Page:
I said nothing to the kids or even to Tim until we got back to the States. Once home, I brought up how extraordinary the Trinity events seemed. I told Tim I thought the place was haunted—not in an evil way, just a sort of eerie, annoying way. Then he told me something he’d not mentioned before. When the leasing agent walked him around the house and the rest of us were out of earshot, she told him that under no circumstances was anyone to go in the basement. Oh. NOW he tells me? We discussed it a bit more and agreed—there was something pretty strange going on there.

You may be wondering why I’m bringing this up, because you know this preamble is leading somewhere. So here goes—

We moved into a new house last June. The house is only five years old and we got a good deal on it because it was a foreclosure. It’s modern, roomy and allows us to spread out and live large. We have loved the design of this house ever since we saw the model five years earlier. We feel extremely fortunate to have gotten the house “on sale” so to speak.

About a month after we moved in, Tim and I christened the master bath Jacuzzi tub. We lit candles, had champagne and enjoyed a bubble bath for two. The next morning at about seven a.m. the jets in the tub turned on all by themselves. I got up, stumbled into the bathroom and shut the thing down. We couldn't quite figure out how it had happened. Huh, we thought. Weird.

Since then things have been calm and normal—I say that even though I went through a major upheaval and changed jobs. We are settled in and loving our new house. We do wonder about the previous owner—I feel badly for him, losing such a beautiful home. Lately, we’ve been dealing with a shower leak we thought we'd dealt with in June, but other than that things are basically copasetic.

Last night we watched Paranormal Activity 2. To me, the family seemed vapid and shallow so I went upstairs before the end. Tim stuck it out to the finish and liked it. We went to bed around 11:15.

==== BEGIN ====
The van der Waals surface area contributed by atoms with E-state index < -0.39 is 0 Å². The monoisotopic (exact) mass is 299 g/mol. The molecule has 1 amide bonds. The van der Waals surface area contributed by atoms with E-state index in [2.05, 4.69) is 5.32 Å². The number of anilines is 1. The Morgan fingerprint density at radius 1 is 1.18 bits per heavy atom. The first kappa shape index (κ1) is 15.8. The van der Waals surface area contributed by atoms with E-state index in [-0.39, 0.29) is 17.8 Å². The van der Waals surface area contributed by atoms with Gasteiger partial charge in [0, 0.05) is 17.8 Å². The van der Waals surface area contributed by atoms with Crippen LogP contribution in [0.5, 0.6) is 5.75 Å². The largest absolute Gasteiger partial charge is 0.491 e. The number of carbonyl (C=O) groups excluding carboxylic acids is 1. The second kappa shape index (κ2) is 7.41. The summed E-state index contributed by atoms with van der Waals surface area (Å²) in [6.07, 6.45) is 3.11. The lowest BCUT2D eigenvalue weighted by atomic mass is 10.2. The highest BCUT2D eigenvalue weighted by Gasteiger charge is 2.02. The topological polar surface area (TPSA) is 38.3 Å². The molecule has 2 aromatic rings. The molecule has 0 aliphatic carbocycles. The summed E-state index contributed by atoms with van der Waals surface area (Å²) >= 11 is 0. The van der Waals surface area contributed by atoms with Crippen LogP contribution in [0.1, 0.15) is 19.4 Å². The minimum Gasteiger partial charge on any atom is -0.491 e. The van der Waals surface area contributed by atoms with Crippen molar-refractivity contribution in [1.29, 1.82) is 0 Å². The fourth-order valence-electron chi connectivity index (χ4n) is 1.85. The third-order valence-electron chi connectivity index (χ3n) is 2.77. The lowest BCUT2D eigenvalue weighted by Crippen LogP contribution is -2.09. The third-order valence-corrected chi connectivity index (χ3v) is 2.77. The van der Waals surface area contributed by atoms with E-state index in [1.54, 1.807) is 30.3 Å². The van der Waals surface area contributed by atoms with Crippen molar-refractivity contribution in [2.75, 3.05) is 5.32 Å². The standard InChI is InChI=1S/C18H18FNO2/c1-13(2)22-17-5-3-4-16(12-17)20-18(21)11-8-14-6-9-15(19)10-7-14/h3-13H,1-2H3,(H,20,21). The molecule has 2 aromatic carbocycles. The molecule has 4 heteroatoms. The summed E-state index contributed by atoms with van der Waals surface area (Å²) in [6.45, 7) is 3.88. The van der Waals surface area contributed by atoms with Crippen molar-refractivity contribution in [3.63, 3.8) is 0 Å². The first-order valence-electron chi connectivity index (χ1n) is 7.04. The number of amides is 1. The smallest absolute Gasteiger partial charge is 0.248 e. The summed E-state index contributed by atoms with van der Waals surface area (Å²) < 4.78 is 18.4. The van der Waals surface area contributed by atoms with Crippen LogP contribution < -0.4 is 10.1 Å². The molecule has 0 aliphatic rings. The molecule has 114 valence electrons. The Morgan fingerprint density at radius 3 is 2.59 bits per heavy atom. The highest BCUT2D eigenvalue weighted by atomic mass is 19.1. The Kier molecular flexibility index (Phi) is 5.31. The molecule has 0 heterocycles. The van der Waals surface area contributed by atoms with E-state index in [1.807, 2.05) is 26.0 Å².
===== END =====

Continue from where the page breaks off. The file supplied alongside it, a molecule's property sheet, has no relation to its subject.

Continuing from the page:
This morning at a few minutes after seven, the Jacuzzi jets powered on. Tim apparently recognized the sound right away. I heard the noise but couldn’t place it. I thought the garage door was going up. “The tub” he grumbled, as he elbowed me—apparently it’s my job to deal with anything involving the haunted tub. So I staggered out of bed and zig-zagged  toward the tub. I hit the power button and turned it off. No one has used the tub in probably two weeks. Huh, we think. Very weird.

So if anyone reading this has any idea as to what might be causing our tub to switch on by itself that doesn’t involve spirits, ghosts or poltergeists, I’d be happy—thrilled in fact—to hear about it. Please feel free to explain. I’d feel so much better knowing a power surge or lightening strike could have this effect. You have no idea how happy that would make me.

Anybody out there have any ideas about this tub?


  1. If not ghosts, must be aliens.


  2. The simplest explanation is that you have a short in the control switch.

    Could be a problem with air pressure if you have an on/off air switch, though I don't have a ready hypothesis for how that would occur, and I've never encountered it with any of our air switches.

    If the tub came with a remote control (many big jacuzzis do; not sure about jacuzzi tubs), you might have a conflict with some other device in your home. We have a ceiling fan that turns on randomly all the time because of this. You might be able to select another frequency.


  3. Definitely spirits. What happened to the previous owner? Nicely done.

  4. To Rich: My dear brother. You are always such a comfort.

    To Steve: Thank you! I think you're onto something. Looks like we're not the only ones' who've had this issue. Someone else (Thanks Greg!) passed along this link: http://forums.finehomebuilding.com/breaktime/general-discussion/air-jet-tub-turns-no-reason

    To Cindy: You know how it is with spirits. They're never far. Thanks for reading.

  5. Nice piece of writing. I've never seen a ghost, but I'm haunted by more than a few.

  6. I've never seen a ghost but I believe my cat saw one once (not kidding). I know SO many people who have seen ghosts that I have no reason to believe they don't exist. Anyway, cool story! (Have you seen Paranormal part I? I thought it was successfully creepy.)

  7. Hi Jeff! I haven't seen Paranormal Part I. Tim liked it though and agrees it was successfully creepy. And he's with you--never seen a ghost but believes and possibly had a close encounter with one at the Boulder Dam Hotel. After the fact, he found out it was notoriously haunted.

  8. Gary, Thanks! Yes, without a doubt, ghosts in many forms abound.

  9. Whether ghosts, divine intervention, unexplained forces of nature resulting in paradoxical or seemingly impossible events, UFO sightings, or anything that is beyond the laws of science and nature as we know them within the limitations of our knowledge, I do not discount anything as being possible. My career in medicine has reinforced that to me many times over. I do not equate psychopathology with ghost sightings, UFO sightings, or any witnessed occurrence that deviates from everyday happenings. Great job with this blog, Lyn.